The data request always comes as a surprise to most colleagues involved; your data supplier for energy consumption cannot explain whether the reduction target is still being achieved, and your colleague from the supply chain is always late in delivering data. The coordination of the data collection process seems like a mammoth project, and you feel like a lone fighter within the organization. Internal commitment is what you need!
Support from the organization is crucial to collect and monitor non-financial data within the set deadlines. Since setting up processes to collect, monitor, and report data takes time and resources, support from management is essential. Therefore, it only makes sense in case the management supports this, and they actually use the non-financial information that follows from these processes for management decisions. In addition, involve relevant colleagues as early as possible in the process to align the timeline, required data, the format of the data and responsibilities. This is important because data suppliers that supply the data are not always responsible for the performance shown in the figures. A simple example: One colleague provides energy consumption figures every quarter, but is not “in charge” of all programs and activities that contribute to energy reduction. HR has a mobility program, for example, and the Operations business unit is simultaneously greening energy for processes, the implementation of which is done by the Purchasing department, which purchases green energy.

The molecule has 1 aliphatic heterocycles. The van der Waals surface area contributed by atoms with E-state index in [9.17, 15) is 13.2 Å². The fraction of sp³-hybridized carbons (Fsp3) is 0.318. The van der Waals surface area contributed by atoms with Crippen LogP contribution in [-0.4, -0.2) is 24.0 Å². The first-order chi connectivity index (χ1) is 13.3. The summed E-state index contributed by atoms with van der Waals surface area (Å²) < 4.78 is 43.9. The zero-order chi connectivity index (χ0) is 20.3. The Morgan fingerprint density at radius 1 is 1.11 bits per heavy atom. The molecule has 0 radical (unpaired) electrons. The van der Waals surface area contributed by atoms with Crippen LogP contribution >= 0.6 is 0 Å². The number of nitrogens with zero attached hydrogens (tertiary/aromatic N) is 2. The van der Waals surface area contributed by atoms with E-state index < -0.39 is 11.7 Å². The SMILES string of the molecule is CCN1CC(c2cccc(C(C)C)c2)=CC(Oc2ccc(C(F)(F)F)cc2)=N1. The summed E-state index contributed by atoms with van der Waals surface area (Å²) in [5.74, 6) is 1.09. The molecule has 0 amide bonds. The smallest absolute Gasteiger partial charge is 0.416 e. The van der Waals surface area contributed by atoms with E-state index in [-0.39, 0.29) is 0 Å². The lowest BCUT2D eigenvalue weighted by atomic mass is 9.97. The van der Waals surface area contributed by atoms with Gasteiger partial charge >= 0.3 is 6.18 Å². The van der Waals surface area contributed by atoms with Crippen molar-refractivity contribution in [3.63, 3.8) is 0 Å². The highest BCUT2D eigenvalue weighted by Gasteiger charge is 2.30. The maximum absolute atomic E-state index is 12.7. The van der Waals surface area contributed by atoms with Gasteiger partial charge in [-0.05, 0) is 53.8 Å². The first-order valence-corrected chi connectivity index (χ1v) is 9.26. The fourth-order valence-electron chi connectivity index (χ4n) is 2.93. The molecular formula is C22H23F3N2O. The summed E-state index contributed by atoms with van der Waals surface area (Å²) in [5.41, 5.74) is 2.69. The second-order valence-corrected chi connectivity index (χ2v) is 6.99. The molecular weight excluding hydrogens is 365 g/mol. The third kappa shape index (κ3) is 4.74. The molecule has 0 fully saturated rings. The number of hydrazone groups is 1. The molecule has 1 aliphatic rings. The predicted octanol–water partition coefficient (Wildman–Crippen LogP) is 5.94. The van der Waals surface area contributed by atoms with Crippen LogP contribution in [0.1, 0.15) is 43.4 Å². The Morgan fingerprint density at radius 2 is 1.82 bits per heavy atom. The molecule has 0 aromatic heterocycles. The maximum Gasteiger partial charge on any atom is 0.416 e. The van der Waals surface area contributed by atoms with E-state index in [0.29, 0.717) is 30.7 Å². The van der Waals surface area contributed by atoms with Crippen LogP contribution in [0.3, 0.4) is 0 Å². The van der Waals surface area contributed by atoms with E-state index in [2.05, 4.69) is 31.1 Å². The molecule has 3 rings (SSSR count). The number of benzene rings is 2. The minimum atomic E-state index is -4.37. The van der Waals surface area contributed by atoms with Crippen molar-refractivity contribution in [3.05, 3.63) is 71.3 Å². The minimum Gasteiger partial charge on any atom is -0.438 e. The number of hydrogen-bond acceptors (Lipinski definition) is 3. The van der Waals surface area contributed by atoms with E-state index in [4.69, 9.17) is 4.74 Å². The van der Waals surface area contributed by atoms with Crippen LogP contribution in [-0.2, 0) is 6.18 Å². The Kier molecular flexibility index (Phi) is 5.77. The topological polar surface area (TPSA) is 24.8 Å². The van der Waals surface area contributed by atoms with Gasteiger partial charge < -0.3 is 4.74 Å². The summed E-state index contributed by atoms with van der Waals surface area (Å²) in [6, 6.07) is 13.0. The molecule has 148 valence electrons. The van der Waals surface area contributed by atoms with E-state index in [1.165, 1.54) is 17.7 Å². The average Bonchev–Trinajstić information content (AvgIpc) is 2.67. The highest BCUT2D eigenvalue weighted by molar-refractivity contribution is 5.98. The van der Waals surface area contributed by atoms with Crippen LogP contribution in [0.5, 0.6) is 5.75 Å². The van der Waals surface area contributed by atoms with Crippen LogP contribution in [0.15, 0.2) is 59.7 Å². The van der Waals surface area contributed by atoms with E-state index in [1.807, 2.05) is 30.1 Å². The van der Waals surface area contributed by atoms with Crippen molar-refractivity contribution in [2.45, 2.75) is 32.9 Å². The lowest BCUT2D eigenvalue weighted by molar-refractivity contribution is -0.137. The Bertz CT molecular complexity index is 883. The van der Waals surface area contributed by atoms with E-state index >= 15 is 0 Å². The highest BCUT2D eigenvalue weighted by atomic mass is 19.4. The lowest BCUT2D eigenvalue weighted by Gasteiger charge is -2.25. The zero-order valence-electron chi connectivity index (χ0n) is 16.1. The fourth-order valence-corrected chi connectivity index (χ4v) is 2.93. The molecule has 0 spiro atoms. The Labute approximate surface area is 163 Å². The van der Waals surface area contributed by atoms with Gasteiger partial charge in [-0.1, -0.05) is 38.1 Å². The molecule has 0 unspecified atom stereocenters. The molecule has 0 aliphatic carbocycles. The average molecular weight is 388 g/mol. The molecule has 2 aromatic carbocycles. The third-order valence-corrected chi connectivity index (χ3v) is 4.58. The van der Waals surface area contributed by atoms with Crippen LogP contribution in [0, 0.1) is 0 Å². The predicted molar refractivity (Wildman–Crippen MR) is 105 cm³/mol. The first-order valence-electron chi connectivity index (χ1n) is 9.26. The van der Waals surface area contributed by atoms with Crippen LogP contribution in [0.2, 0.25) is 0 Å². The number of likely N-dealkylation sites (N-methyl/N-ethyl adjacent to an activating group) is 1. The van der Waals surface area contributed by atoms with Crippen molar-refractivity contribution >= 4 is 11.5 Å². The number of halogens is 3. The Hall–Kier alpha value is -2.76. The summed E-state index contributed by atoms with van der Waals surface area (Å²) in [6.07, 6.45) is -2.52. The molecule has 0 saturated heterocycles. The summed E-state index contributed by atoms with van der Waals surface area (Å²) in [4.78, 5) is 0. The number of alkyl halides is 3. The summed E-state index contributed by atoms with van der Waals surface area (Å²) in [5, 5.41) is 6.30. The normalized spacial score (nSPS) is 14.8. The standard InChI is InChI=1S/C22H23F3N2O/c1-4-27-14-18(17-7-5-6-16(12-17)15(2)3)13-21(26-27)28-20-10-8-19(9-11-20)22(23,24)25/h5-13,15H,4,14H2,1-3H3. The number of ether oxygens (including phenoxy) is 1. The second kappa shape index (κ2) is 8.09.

Responsibilities must be clearly defined, with a possible separation between the data supplier and the KPI owner. The colleague in the example does not want to have to worry about being accountable for something beyond his or her responsibility. However, he or she must be able to explain why production location X suddenly no longer reports gas consumption.